Progress in astrophysics thanks to ballscrews

(Astro)Physics, the science of measuring, counting and understanding. So what do Swiss ballscrews have to do with it? Worldwide, there are a total of four large latest-generation Cherenkov telescopes: Australia, Namibia, La Palma and the USA. Around 4000 electrically driven, cold-rolled ballscrews help researchers to observe the cosmos from the Canary Island and to gain more knowledge about mysterious objects and extreme events in the universe. Positioning the telescopes in the northern and southern hemispheres allows for optimal monitoring. Just what exactly do these observations accomplish and how does Eichenberger Gewinde AG play a role in such valuable findings?



The two MAGIC telescopes (Major Atmospheric Gamma-Ray Imaging Cherenkov) are the most sensitive and largest Cherenkov telescopes in the world, each with a total mirror area of 17 metres in diameter. This is of special relevance for energy ranges below 200 gigaelectronvolts (GeV). MAGIC focuses on objects emitting gamma rays from 30 GeV up to 100 TeV (teraelectron volts). The telescope duo is located 2400 metres above sea level, where abundant clear skies and negligible light pollution provide ideal conditions for observation.

On La Palma, the earth's atmosphere is transformed into a gigantic particle detector. Within a few seconds, the MAGIC telescopes can be focused on any point in the universe. The fact that the telescopes can align themselves so quickly with the source of a gamma-ray burst is explained by their powerful drives and comparatively low weight. A total of 947 aluminium mirror segments mounted on support plates form 247 m² of mirror surface. Each of these 50 x 50 cm mirror plates is driven from both sides by a remarkably nimble and hard-wearing Carry 12 x 2 mm ballscrew. Exceedingly precise and incredibly fast, these effective, cold-rolled lead screws align the individual mirrors to a pre-adjusted laser dot.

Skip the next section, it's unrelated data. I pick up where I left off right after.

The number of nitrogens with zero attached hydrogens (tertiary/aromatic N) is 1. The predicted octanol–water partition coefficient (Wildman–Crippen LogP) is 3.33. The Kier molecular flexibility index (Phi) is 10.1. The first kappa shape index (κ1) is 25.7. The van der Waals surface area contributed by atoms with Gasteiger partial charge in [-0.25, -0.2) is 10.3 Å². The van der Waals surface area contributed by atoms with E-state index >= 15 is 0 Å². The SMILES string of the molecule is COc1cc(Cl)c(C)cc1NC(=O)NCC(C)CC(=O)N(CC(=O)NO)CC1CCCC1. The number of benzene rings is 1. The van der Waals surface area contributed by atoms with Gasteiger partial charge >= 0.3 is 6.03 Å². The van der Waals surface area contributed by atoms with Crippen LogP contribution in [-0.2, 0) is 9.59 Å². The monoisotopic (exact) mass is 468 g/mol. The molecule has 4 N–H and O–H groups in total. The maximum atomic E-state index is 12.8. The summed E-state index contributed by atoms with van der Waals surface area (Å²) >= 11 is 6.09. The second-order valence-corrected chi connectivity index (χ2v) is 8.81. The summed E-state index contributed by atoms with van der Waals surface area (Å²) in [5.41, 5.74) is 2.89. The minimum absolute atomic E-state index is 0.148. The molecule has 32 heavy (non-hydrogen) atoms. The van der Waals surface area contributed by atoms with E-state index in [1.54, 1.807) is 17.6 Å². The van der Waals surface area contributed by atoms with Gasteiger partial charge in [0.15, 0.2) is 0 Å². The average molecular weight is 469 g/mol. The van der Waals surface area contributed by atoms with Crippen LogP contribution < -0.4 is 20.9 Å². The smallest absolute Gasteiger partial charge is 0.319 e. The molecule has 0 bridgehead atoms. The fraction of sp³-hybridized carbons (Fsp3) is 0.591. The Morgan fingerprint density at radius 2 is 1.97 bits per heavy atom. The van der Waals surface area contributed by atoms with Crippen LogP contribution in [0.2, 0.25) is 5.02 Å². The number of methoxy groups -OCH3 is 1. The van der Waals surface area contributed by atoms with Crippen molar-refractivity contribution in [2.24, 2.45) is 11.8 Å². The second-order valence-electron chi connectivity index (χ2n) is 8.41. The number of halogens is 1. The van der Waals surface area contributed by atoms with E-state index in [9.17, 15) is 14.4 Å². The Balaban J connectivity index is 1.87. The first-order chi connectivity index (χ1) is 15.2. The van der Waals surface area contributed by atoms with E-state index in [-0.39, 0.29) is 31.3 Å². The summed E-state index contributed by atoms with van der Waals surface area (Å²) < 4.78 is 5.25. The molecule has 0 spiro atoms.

Normally, the gamma sources in the universe can only be studied from satellites, because gamma radiation cannot pass through the atmosphere. However, the stream of cosmic gamma photons drops sharply at higher energies, which means that space observatories are no longer suitable to study them. Although the gamma ray flashes are invisible to the human eye, the cameras in the MAGIC telescopes detect the flashes reflected by the mirrors. The electronic systems then process the pulses. Using computer programmes and simulations, it is now possible to reconstruct which particles have descended, those of no interest and the ones that can ultimately provide information about where in space and which energy the gamma rays have come from.


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Astrophysicists conduct research with huge telescopes. The mirror plates of the telescopes
are driven with ballscrews. Supernova remnants, active galactic nuclei,
black holes and pulsars are now observed regularly.

Astrophysical findings are extremely valuable

Physics cannot invent things and biology alone does not cure anything. Engineers and medical scientists typically draw on basic research, either conducted in space or from astronomy. Astrophysics addresses the physical principles underlying exploration of celestial phenomena and is a sub-field of astronomy. Various technological developments from these observations have found their way into our everyday lives as well as into scientific fields (medicine, biology, materials research). Countless technical applications are derived from research in the field of radiation:

  • CCD-chips are now used universally in digital cameras.

  • Programming languages such as Forth or IDL, originally developed for astronomical applications, are now used in industry.

  • (Commercial) satellites use astronomical techniques based on observations of the stars to determine their position.

  • Materials developed for the construction of large telescopes are used for solar collectors.